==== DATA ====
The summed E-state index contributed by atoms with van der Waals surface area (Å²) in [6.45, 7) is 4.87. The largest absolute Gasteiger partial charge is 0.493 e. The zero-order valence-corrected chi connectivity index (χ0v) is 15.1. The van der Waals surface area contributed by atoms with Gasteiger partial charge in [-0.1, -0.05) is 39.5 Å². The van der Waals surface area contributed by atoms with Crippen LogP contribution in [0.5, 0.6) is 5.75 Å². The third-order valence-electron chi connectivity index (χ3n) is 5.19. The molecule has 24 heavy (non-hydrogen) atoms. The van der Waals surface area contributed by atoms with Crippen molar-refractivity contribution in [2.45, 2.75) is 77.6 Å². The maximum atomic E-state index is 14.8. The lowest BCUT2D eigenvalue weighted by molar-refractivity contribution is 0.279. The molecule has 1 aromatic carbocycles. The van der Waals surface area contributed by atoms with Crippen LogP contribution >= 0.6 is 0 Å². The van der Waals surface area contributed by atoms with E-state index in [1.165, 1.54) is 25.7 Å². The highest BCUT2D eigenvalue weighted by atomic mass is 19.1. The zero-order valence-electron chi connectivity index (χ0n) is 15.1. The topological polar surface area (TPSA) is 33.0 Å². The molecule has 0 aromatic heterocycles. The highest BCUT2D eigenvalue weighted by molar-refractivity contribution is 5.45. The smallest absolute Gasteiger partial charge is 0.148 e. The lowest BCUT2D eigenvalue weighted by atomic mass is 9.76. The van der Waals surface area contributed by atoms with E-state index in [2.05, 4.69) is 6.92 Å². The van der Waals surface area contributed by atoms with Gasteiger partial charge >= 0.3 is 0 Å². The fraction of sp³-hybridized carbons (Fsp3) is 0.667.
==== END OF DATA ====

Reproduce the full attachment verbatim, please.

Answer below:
The summed E-state index contributed by atoms with van der Waals surface area (Å²) in [6.45, 7) is 4.87. The largest absolute Gasteiger partial charge is 0.493 e. The zero-order valence-corrected chi connectivity index (χ0v) is 15.1. The van der Waals surface area contributed by atoms with Gasteiger partial charge in [-0.1, -0.05) is 39.5 Å². The van der Waals surface area contributed by atoms with Crippen LogP contribution in [0.5, 0.6) is 5.75 Å². The third-order valence-electron chi connectivity index (χ3n) is 5.19. The molecule has 24 heavy (non-hydrogen) atoms. The van der Waals surface area contributed by atoms with Crippen molar-refractivity contribution in [2.45, 2.75) is 77.6 Å². The maximum atomic E-state index is 14.8. The lowest BCUT2D eigenvalue weighted by molar-refractivity contribution is 0.279. The molecule has 1 aromatic carbocycles. The van der Waals surface area contributed by atoms with Crippen LogP contribution >= 0.6 is 0 Å². The van der Waals surface area contributed by atoms with E-state index in [1.165, 1.54) is 25.7 Å². The highest BCUT2D eigenvalue weighted by atomic mass is 19.1. The zero-order valence-electron chi connectivity index (χ0n) is 15.1. The topological polar surface area (TPSA) is 33.0 Å². The molecule has 0 aromatic heterocycles. The highest BCUT2D eigenvalue weighted by molar-refractivity contribution is 5.45. The smallest absolute Gasteiger partial charge is 0.148 e. The lowest BCUT2D eigenvalue weighted by atomic mass is 9.76. The van der Waals surface area contributed by atoms with E-state index in [2.05, 4.69) is 6.92 Å². The van der Waals surface area contributed by atoms with Gasteiger partial charge >= 0.3 is 0 Å². The fraction of sp³-hybridized carbons (Fsp3) is 0.667.